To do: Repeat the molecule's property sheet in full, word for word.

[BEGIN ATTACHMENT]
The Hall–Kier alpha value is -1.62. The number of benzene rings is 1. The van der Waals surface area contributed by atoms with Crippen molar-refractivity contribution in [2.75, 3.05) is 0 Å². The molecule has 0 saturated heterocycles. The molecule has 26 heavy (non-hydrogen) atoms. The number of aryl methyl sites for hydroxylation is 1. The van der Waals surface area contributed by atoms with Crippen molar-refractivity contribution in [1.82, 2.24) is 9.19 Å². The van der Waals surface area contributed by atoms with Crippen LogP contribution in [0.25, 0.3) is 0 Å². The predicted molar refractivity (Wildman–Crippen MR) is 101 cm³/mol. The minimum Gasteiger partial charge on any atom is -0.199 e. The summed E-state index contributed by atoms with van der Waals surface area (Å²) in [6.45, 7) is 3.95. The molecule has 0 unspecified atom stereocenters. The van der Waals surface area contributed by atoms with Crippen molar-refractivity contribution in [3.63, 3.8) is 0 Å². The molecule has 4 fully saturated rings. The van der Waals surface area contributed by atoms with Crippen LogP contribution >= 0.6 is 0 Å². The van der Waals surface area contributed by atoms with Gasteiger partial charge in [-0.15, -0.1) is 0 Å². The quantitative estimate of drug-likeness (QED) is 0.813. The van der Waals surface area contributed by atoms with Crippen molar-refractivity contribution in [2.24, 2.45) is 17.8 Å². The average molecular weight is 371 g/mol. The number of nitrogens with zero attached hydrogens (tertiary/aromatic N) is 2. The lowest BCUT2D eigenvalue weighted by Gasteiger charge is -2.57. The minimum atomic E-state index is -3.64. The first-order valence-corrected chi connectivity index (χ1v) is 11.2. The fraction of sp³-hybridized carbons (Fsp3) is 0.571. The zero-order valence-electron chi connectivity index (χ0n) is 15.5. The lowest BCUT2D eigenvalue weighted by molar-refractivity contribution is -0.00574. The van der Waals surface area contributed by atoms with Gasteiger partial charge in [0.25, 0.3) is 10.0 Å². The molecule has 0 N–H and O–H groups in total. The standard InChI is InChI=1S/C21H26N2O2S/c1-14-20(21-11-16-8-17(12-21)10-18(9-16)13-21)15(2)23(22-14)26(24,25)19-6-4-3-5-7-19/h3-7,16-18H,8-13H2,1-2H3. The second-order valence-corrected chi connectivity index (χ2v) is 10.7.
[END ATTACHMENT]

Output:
The Hall–Kier alpha value is -1.62. The number of benzene rings is 1. The van der Waals surface area contributed by atoms with Crippen molar-refractivity contribution in [2.75, 3.05) is 0 Å². The molecule has 0 saturated heterocycles. The molecule has 26 heavy (non-hydrogen) atoms. The number of aryl methyl sites for hydroxylation is 1. The van der Waals surface area contributed by atoms with Crippen molar-refractivity contribution in [1.82, 2.24) is 9.19 Å². The van der Waals surface area contributed by atoms with Crippen LogP contribution in [0.25, 0.3) is 0 Å². The predicted molar refractivity (Wildman–Crippen MR) is 101 cm³/mol. The minimum Gasteiger partial charge on any atom is -0.199 e. The summed E-state index contributed by atoms with van der Waals surface area (Å²) in [6.45, 7) is 3.95. The molecule has 0 unspecified atom stereocenters. The van der Waals surface area contributed by atoms with Crippen molar-refractivity contribution in [3.63, 3.8) is 0 Å². The molecule has 4 fully saturated rings. The van der Waals surface area contributed by atoms with Crippen LogP contribution >= 0.6 is 0 Å². The van der Waals surface area contributed by atoms with Gasteiger partial charge in [-0.15, -0.1) is 0 Å². The quantitative estimate of drug-likeness (QED) is 0.813. The van der Waals surface area contributed by atoms with Crippen molar-refractivity contribution in [2.24, 2.45) is 17.8 Å². The average molecular weight is 371 g/mol. The number of nitrogens with zero attached hydrogens (tertiary/aromatic N) is 2. The lowest BCUT2D eigenvalue weighted by Gasteiger charge is -2.57. The minimum atomic E-state index is -3.64. The first-order valence-corrected chi connectivity index (χ1v) is 11.2. The fraction of sp³-hybridized carbons (Fsp3) is 0.571. The zero-order valence-electron chi connectivity index (χ0n) is 15.5. The lowest BCUT2D eigenvalue weighted by molar-refractivity contribution is -0.00574. The van der Waals surface area contributed by atoms with Gasteiger partial charge in [0.25, 0.3) is 10.0 Å². The molecule has 0 N–H and O–H groups in total. The standard InChI is InChI=1S/C21H26N2O2S/c1-14-20(21-11-16-8-17(12-21)10-18(9-16)13-21)15(2)23(22-14)26(24,25)19-6-4-3-5-7-19/h3-7,16-18H,8-13H2,1-2H3. The second-order valence-corrected chi connectivity index (χ2v) is 10.7.